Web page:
Dermatology & Clinical Research

How to Manage Psoriasis in Cold Weather

The immune system mediates psoriasis. However, some triggers can cause it to flare up. A trigger can be stress, injury to the skin, or even the cold weather. Yes, that is right, the cold weather. As the humidity and temperatures drop, there is less moisture in the air. Excessive drying of the skin will trigger a flare-up. As we enter the colder months of the year, learning how to manage your psoriasis during this time will be essential.

What is Psoriasis?Dermatology & Clinical Research

Once diagnosed, psoriasis is a disease many continue to have for the rest of their lives. With psoriasis, the life cycle of the skin cell is sped up, and new cells are made daily versus every few weeks. Scaly patches form as the skin cells accumulate on the surface.

Plaque psoriasis is the most common type, affecting 80-90% of those diagnosed. Thick, scaly patches called plaques are raised areas covered with a silvery-white scale. They can be found on the knees, elbows, lower back, and scalp, and can vary in size. Most times, the plaques are very itchy. The cause for psoriasis is not clear, but it is believed that when the immune system is attacking healthy cells (especially the neutrophils) in the body, this causes the increased production in skin cells.

Treatment and Winter Tips

Psoriasis treatments aim to reduce inflammation and clear skin. They consist of three main categories: topical, light therapy, and systemic. Topical therapies can effectively treat most moderate to severe cases. Topical corticosteroids, vitamin D analogs, topical retinoids, and anthralin are a few examples. Controlled amounts of sunlight, UVA/UVB, and psoralen are some of the light therapy treatments. Oral or injectable medications such as retinoids, methotrexate, and cyclosporine make up systemic options.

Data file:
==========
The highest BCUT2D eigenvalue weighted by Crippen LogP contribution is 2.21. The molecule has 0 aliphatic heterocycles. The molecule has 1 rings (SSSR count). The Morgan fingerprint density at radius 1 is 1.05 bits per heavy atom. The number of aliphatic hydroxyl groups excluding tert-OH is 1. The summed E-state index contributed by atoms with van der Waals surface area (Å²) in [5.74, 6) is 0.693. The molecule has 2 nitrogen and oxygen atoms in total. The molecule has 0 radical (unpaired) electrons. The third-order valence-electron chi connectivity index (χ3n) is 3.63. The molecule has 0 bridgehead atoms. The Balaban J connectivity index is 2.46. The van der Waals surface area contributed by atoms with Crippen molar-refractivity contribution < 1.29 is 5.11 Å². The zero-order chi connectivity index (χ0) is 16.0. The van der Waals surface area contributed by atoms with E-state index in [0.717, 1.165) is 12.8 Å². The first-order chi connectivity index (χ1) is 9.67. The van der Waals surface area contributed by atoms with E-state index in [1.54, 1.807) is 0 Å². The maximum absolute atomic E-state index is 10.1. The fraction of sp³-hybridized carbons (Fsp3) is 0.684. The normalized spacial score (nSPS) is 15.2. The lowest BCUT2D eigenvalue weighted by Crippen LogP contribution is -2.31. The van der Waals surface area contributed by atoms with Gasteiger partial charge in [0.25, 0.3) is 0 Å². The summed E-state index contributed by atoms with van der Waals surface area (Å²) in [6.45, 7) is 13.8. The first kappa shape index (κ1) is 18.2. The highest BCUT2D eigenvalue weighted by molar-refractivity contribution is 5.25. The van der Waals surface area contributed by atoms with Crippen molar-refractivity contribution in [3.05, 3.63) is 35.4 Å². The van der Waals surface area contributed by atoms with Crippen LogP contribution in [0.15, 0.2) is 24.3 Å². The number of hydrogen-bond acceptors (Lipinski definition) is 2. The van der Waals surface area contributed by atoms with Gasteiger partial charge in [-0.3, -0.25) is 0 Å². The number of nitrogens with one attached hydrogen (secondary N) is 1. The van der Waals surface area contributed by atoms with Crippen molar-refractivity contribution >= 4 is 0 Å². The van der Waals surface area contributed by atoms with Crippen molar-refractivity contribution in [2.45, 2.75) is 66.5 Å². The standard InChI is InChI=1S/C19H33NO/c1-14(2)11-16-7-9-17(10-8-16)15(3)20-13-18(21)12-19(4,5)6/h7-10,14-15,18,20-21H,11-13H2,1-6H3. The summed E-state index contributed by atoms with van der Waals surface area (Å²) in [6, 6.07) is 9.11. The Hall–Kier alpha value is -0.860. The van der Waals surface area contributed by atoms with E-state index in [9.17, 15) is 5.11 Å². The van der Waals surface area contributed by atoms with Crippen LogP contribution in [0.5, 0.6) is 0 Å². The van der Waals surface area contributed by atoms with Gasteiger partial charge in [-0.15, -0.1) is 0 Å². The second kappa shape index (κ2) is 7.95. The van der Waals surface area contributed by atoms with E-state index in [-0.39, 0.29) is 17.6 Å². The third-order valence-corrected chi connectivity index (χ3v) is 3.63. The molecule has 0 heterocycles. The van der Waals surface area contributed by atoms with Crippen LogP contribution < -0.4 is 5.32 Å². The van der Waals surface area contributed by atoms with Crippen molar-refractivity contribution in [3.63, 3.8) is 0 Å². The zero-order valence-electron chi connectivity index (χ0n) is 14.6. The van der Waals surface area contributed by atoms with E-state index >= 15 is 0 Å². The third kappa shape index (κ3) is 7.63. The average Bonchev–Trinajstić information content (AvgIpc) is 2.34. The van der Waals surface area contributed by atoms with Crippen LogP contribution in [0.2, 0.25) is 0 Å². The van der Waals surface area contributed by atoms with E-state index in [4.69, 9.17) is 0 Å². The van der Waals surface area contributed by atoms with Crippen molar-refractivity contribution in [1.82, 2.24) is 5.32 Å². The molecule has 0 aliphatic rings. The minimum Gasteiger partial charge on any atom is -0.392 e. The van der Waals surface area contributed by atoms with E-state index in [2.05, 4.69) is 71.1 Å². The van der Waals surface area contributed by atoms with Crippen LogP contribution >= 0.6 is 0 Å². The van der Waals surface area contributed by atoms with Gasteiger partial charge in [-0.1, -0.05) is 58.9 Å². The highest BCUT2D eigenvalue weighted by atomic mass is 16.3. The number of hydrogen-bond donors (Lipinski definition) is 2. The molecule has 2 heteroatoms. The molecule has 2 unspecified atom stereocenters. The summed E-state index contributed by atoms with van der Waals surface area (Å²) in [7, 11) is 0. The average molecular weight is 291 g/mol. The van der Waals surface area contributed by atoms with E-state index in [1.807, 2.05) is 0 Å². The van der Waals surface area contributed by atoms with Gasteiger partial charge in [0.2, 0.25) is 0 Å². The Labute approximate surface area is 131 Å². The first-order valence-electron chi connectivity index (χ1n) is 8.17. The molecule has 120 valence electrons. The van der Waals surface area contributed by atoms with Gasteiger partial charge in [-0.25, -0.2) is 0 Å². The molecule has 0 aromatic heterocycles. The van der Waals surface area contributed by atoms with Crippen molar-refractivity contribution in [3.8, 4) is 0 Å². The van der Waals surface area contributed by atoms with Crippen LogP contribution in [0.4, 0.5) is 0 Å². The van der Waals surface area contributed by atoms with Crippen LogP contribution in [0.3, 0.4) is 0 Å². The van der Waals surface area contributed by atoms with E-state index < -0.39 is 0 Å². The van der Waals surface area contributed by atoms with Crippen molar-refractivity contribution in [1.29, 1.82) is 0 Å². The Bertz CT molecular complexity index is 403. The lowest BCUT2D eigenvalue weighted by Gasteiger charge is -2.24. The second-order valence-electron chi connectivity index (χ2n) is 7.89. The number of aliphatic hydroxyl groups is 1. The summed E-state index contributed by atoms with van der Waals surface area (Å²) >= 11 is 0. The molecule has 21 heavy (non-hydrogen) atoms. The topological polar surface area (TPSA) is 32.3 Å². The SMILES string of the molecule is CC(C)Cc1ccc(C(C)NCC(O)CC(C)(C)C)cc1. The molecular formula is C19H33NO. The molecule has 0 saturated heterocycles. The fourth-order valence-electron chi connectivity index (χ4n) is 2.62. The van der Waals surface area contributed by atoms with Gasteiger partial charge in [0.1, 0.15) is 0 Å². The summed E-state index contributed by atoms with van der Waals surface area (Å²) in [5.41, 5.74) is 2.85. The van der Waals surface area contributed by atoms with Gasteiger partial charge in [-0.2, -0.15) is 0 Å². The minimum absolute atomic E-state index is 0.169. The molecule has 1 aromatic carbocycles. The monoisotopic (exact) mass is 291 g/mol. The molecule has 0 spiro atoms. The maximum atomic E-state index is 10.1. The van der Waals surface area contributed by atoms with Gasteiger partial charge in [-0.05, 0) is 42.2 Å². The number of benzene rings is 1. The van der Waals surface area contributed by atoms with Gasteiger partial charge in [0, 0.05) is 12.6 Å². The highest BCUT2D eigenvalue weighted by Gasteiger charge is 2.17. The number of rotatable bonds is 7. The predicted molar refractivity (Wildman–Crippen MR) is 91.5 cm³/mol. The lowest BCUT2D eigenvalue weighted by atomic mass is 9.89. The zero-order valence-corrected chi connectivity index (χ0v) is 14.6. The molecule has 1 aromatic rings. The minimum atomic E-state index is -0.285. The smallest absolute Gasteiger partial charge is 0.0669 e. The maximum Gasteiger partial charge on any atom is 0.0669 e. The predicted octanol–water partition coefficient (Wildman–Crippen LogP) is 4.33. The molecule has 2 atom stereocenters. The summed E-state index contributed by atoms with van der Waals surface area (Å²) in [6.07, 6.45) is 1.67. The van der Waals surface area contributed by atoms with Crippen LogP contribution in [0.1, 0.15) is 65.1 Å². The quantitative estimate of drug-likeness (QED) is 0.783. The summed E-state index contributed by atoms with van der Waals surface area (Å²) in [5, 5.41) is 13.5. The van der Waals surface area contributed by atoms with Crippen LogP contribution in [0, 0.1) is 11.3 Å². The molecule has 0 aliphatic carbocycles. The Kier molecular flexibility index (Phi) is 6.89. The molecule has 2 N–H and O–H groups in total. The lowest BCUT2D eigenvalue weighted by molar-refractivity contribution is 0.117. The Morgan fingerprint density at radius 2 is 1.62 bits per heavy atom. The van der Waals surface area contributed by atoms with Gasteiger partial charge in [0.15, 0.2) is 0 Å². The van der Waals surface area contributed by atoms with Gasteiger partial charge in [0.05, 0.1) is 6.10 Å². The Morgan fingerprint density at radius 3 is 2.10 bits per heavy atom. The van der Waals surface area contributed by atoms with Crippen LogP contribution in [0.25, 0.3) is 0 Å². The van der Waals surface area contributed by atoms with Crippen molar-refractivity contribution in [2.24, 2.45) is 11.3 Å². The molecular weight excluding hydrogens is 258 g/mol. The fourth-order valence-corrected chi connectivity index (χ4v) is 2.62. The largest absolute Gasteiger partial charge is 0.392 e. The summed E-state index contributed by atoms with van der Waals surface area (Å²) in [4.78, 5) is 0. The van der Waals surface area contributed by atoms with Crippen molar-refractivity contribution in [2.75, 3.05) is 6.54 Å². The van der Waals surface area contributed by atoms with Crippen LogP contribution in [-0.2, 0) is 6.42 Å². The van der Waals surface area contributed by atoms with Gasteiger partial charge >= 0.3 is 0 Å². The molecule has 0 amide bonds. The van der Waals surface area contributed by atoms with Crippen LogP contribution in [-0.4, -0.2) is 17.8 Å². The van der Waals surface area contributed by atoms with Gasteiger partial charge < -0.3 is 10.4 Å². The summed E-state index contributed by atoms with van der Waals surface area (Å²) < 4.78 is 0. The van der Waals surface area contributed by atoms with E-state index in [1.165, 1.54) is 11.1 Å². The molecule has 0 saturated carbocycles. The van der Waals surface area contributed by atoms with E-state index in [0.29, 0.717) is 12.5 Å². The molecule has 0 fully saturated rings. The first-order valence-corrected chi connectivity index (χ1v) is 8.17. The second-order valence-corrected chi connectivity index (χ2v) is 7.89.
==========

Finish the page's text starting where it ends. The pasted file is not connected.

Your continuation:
Even with proper treatment, cold weather and other triggers can cause flare-ups. Below are some tips you can use to reduce the winter flare-ups:

  • Use a humidifier in your home to add moisture back to the air. 
  • Use a thicker moisturizer in the winter that lasts longer. Apply often.
  • Use a gentle soap to wash your hands and body. 
  • Limit showers and baths to 10 minutes and use warm water instead of hot. 
  • Sit away from direct heat sources such as heaters or fireplaces.

Without proper treatment, you can take every precaution in the world and still have no control over flare-ups. Make sure you are seeing a dermatologist to set a therapy plan that is right for you. Many times, a combination of the therapies listed above may be required.

Dermatology & Clinical Research

Clinical trials continue to offer hope to psoriasis sufferers that remain without adequate treatment. To learn more about the currently enrolling psoriasis studies at Texas Dermatology, call us at (210) 728-3919, or click here.


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